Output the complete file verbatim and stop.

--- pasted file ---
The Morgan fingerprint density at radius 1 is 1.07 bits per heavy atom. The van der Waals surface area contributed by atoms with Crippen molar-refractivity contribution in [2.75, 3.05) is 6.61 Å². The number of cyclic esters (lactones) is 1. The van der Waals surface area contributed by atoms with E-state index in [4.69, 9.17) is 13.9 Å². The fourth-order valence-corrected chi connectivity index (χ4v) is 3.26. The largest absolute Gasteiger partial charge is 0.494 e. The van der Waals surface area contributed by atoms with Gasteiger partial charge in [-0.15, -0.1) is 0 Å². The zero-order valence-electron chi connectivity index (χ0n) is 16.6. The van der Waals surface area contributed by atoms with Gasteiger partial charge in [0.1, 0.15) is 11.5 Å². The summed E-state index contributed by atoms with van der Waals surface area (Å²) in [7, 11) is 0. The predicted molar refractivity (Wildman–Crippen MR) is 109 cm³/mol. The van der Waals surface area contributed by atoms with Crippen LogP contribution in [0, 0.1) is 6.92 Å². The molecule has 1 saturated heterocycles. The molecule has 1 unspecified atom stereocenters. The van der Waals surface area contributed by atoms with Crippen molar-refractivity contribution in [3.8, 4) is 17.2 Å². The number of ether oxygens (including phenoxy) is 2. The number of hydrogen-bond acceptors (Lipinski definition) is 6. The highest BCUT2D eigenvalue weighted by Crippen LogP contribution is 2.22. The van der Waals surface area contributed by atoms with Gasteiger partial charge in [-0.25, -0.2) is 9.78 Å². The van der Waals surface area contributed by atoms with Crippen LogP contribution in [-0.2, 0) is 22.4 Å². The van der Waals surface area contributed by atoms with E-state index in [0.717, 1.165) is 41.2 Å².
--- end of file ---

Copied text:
The Morgan fingerprint density at radius 1 is 1.07 bits per heavy atom. The van der Waals surface area contributed by atoms with Crippen molar-refractivity contribution in [2.75, 3.05) is 6.61 Å². The number of cyclic esters (lactones) is 1. The van der Waals surface area contributed by atoms with E-state index in [4.69, 9.17) is 13.9 Å². The fourth-order valence-corrected chi connectivity index (χ4v) is 3.26. The largest absolute Gasteiger partial charge is 0.494 e. The van der Waals surface area contributed by atoms with Gasteiger partial charge in [-0.15, -0.1) is 0 Å². The zero-order valence-electron chi connectivity index (χ0n) is 16.6. The van der Waals surface area contributed by atoms with Gasteiger partial charge in [0.1, 0.15) is 11.5 Å². The summed E-state index contributed by atoms with van der Waals surface area (Å²) in [7, 11) is 0. The predicted molar refractivity (Wildman–Crippen MR) is 109 cm³/mol. The van der Waals surface area contributed by atoms with Crippen LogP contribution in [0, 0.1) is 6.92 Å². The molecule has 1 saturated heterocycles. The molecule has 1 unspecified atom stereocenters. The van der Waals surface area contributed by atoms with Crippen molar-refractivity contribution in [3.8, 4) is 17.2 Å². The number of ether oxygens (including phenoxy) is 2. The number of hydrogen-bond acceptors (Lipinski definition) is 6. The highest BCUT2D eigenvalue weighted by Crippen LogP contribution is 2.22. The van der Waals surface area contributed by atoms with Gasteiger partial charge in [-0.25, -0.2) is 9.78 Å². The van der Waals surface area contributed by atoms with Crippen LogP contribution in [-0.2, 0) is 22.4 Å². The van der Waals surface area contributed by atoms with E-state index in [0.717, 1.165) is 41.2 Å².